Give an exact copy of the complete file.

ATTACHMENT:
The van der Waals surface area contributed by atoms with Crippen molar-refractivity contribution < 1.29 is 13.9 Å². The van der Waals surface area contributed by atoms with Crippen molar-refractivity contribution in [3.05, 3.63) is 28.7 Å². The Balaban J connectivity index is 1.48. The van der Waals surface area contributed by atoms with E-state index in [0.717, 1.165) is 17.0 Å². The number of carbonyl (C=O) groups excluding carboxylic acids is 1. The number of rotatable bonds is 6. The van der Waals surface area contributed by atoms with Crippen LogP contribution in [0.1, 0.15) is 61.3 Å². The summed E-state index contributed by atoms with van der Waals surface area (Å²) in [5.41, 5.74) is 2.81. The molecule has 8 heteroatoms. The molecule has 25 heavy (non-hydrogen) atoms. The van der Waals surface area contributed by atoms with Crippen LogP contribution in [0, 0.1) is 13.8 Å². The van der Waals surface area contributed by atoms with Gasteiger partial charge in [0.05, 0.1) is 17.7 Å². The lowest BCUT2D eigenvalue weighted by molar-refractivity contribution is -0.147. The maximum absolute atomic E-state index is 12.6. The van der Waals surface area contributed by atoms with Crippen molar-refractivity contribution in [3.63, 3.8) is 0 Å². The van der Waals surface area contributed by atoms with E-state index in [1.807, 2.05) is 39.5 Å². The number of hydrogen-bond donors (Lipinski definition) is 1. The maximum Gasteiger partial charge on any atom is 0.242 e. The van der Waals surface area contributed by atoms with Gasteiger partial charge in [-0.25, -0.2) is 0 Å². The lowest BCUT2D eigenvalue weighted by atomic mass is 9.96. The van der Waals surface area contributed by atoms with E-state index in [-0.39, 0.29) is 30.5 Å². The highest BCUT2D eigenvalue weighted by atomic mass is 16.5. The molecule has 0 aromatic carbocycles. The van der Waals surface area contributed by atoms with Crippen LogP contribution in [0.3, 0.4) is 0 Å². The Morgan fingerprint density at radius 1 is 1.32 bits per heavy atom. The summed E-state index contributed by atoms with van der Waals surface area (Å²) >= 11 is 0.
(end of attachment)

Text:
The van der Waals surface area contributed by atoms with Crippen molar-refractivity contribution < 1.29 is 13.9 Å². The van der Waals surface area contributed by atoms with Crippen molar-refractivity contribution in [3.05, 3.63) is 28.7 Å². The Balaban J connectivity index is 1.48. The van der Waals surface area contributed by atoms with E-state index in [0.717, 1.165) is 17.0 Å². The number of carbonyl (C=O) groups excluding carboxylic acids is 1. The number of rotatable bonds is 6. The van der Waals surface area contributed by atoms with Crippen LogP contribution in [0.1, 0.15) is 61.3 Å². The summed E-state index contributed by atoms with van der Waals surface area (Å²) in [5.41, 5.74) is 2.81. The molecule has 8 heteroatoms. The molecule has 25 heavy (non-hydrogen) atoms. The van der Waals surface area contributed by atoms with Crippen LogP contribution in [0, 0.1) is 13.8 Å². The van der Waals surface area contributed by atoms with Gasteiger partial charge in [0.05, 0.1) is 17.7 Å². The lowest BCUT2D eigenvalue weighted by molar-refractivity contribution is -0.147. The maximum absolute atomic E-state index is 12.6. The van der Waals surface area contributed by atoms with Crippen molar-refractivity contribution in [3.63, 3.8) is 0 Å². The van der Waals surface area contributed by atoms with E-state index in [1.807, 2.05) is 39.5 Å². The number of hydrogen-bond donors (Lipinski definition) is 1. The maximum Gasteiger partial charge on any atom is 0.242 e. The van der Waals surface area contributed by atoms with Gasteiger partial charge in [-0.25, -0.2) is 0 Å². The lowest BCUT2D eigenvalue weighted by atomic mass is 9.96. The van der Waals surface area contributed by atoms with E-state index in [-0.39, 0.29) is 30.5 Å². The highest BCUT2D eigenvalue weighted by atomic mass is 16.5. The molecule has 0 aromatic carbocycles. The van der Waals surface area contributed by atoms with Crippen LogP contribution in [0.3, 0.4) is 0 Å². The Morgan fingerprint density at radius 1 is 1.32 bits per heavy atom. The summed E-state index contributed by atoms with van der Waals surface area (Å²) >= 11 is 0.